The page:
(q.v.) and Yajnaiuilkya (q.v.). Legs complete than the latter for it dots not contain
the Vyavahara portion is the code of Parasara (q.v.); but it deserves special mention,
as the modern Hindus consider it to have been especially composed for the requirements
of the Kaliynga, or the present mundane age, and as it is cited, therefore, as i/.e author-
ity, for instance, on the question, and in favor, of the remarriage of Hindu widows.
For practical purpose s, especially those concerning Vyavahara, the chief actual authorities
are the commentaries on Maim,' Ydjnatalkya, and similar works, and the digests which
have grown up from them. Among the former, the Mitasharu (q.v ). by Vijnanes'-
wara, occupies the principal rank: and amongst the latter, the CJiinidmnn'i, Virmisitro-
dai/n, Vyatahdra-maytikna, Smr'itithnndrikd, and YycimLdra-Mudhatiya, which gen-
erally defer to the authority of the Mitdksfuird; and, besides these, the Dayabhaga of
Jlmutavahana, which, like the Ddyatatiwa of Raghunandana, differs from it on several
important questions, for instance, on that relating to the hereditary rights of women.
(See MriAKsH.MtA ) As on the Vyavahfira, there are numerous smaller treatises 'on the
Achara and Prayas'chitta.

0. Poetical Literature. (a.) The two great epic poems. See RAMAYAN'A and MAHA-


(A.) The Modern Epic Poem*. Their subject-matter is entirely borrowed from the two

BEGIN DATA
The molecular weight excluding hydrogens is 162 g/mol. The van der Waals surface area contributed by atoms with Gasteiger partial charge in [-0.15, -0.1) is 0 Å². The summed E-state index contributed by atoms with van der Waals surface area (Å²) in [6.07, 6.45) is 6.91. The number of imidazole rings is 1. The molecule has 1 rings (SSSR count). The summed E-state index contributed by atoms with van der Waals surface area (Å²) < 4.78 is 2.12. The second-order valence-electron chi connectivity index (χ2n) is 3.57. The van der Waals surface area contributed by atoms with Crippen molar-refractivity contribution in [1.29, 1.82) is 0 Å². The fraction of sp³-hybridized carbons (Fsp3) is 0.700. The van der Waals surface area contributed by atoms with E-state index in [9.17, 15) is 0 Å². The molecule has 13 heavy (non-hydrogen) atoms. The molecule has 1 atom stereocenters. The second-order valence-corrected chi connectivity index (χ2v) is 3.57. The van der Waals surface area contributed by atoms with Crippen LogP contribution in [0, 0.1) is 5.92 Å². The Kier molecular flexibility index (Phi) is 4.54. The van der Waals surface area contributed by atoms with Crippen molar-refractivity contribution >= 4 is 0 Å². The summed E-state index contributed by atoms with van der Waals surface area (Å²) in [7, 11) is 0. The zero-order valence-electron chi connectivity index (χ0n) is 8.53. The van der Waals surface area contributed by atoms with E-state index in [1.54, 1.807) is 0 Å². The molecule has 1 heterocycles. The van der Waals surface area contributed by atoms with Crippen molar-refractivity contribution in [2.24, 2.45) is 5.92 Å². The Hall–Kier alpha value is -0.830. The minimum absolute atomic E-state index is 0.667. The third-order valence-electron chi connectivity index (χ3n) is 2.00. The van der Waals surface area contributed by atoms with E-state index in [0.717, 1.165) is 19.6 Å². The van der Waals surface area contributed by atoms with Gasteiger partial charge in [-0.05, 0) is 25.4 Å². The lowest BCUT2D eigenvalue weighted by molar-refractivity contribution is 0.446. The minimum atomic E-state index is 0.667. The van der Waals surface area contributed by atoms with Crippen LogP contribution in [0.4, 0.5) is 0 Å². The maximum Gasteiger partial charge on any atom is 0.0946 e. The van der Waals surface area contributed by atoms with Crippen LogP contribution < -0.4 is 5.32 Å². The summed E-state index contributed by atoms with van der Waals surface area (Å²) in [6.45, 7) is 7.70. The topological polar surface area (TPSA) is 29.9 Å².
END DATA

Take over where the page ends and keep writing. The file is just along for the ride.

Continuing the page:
great epic poems and other legendary works; and their only merit consists in the art
bestowed by thfir authors on the versification, and all that relates to the aesthelical
canon of Hindu poets, which, in some respects, may meet with the approbation of
western critics, but. in others, would require in the European reader a total gation
of his ideas of poetical beauty, in order to make these poems acceptable to him. Minute
descriptiveness. elal>oratencss of diction, and an abundance of figures of speech, are
some of the characteristics of these poems, among which those of Kulidasa approach
nearest our rtandard of poetical worth. One of them, the Bhattikdrya. which relates to
the history of Kama, was purposely composed for illustrating rules of grammar and for-
mationH of words of special interest. In another, the lidghaca- Pdndaviyu . the ambi-

Eiity of the diction is so studied that the poem maybe interpreted as relating to the
story of Kama, or other descendants of Das'aratha (see KAMAYAN'A). or to Ilinl <;f the
descendants of Pan'd'u (see MAHABHAKATA). The Mlowing are the MtiM-kdrya., or
great poems of this class; the llaghucaiixa and J^iandrananMMiM, by Kalidisa (q.v.);



[NKMnessengef, also supposed to have Ueeu written oy ivanuasa ;i poem HI wuicn a
migo.l, separated by fate from his wife, is imagined to make; a cloud the messenger to
r of his woes, au, I incidentally, us it wen:, describes his course over a large tract of
d'u; ih,' A:n:(ru*.i,iuk,i, or hundred stanzas of Amaru, on amatory feelings and scene*,

the Nalodfiya, also ascribed, though probably wrongly, to the same poet; the Bhutt'-i/Mvya,
or the poem by Bhui'ti; the ti m' uiidUitiad,<n, by -Aiagha, hence uiso called tn<; *ku>//i~